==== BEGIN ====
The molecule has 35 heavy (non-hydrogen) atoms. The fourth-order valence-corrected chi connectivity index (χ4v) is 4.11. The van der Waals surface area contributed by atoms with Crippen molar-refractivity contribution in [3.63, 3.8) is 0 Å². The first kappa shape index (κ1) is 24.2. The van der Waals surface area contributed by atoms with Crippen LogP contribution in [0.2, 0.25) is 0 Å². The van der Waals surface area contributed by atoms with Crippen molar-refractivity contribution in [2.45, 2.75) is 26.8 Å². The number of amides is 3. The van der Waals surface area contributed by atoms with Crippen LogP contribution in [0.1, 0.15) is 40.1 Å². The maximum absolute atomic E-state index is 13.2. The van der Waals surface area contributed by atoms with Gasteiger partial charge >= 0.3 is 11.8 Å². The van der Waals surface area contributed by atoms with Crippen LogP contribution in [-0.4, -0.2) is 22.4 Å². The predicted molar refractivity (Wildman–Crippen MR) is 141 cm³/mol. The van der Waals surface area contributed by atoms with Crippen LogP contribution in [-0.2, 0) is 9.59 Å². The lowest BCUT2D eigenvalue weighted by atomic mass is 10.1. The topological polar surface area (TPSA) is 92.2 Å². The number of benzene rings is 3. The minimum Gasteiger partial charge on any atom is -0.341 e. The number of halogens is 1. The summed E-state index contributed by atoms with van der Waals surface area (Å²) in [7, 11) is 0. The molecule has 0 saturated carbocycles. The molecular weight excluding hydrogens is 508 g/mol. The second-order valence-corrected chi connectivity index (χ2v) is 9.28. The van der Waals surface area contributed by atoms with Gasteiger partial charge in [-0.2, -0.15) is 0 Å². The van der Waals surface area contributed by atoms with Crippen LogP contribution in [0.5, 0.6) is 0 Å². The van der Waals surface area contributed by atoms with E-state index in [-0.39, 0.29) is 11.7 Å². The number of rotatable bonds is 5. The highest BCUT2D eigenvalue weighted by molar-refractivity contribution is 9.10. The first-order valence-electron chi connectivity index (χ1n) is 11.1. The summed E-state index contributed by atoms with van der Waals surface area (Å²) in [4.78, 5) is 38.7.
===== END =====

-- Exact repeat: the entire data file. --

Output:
The molecule has 35 heavy (non-hydrogen) atoms. The fourth-order valence-corrected chi connectivity index (χ4v) is 4.11. The van der Waals surface area contributed by atoms with Crippen molar-refractivity contribution in [3.63, 3.8) is 0 Å². The first kappa shape index (κ1) is 24.2. The van der Waals surface area contributed by atoms with Crippen LogP contribution in [0.2, 0.25) is 0 Å². The van der Waals surface area contributed by atoms with Crippen molar-refractivity contribution in [2.45, 2.75) is 26.8 Å². The number of amides is 3. The van der Waals surface area contributed by atoms with Crippen LogP contribution in [0.1, 0.15) is 40.1 Å². The maximum absolute atomic E-state index is 13.2. The van der Waals surface area contributed by atoms with Gasteiger partial charge >= 0.3 is 11.8 Å². The van der Waals surface area contributed by atoms with Crippen LogP contribution in [-0.4, -0.2) is 22.4 Å². The predicted molar refractivity (Wildman–Crippen MR) is 141 cm³/mol. The van der Waals surface area contributed by atoms with Crippen LogP contribution in [-0.2, 0) is 9.59 Å². The lowest BCUT2D eigenvalue weighted by atomic mass is 10.1. The topological polar surface area (TPSA) is 92.2 Å². The number of benzene rings is 3. The minimum Gasteiger partial charge on any atom is -0.341 e. The number of halogens is 1. The summed E-state index contributed by atoms with van der Waals surface area (Å²) in [7, 11) is 0. The molecule has 0 saturated carbocycles. The molecular weight excluding hydrogens is 508 g/mol. The second-order valence-corrected chi connectivity index (χ2v) is 9.28. The van der Waals surface area contributed by atoms with Gasteiger partial charge in [-0.2, -0.15) is 0 Å². The van der Waals surface area contributed by atoms with Crippen LogP contribution in [0.5, 0.6) is 0 Å². The van der Waals surface area contributed by atoms with E-state index in [-0.39, 0.29) is 11.7 Å². The number of rotatable bonds is 5. The highest BCUT2D eigenvalue weighted by molar-refractivity contribution is 9.10. The first-order valence-electron chi connectivity index (χ1n) is 11.1. The summed E-state index contributed by atoms with van der Waals surface area (Å²) in [4.78, 5) is 38.7.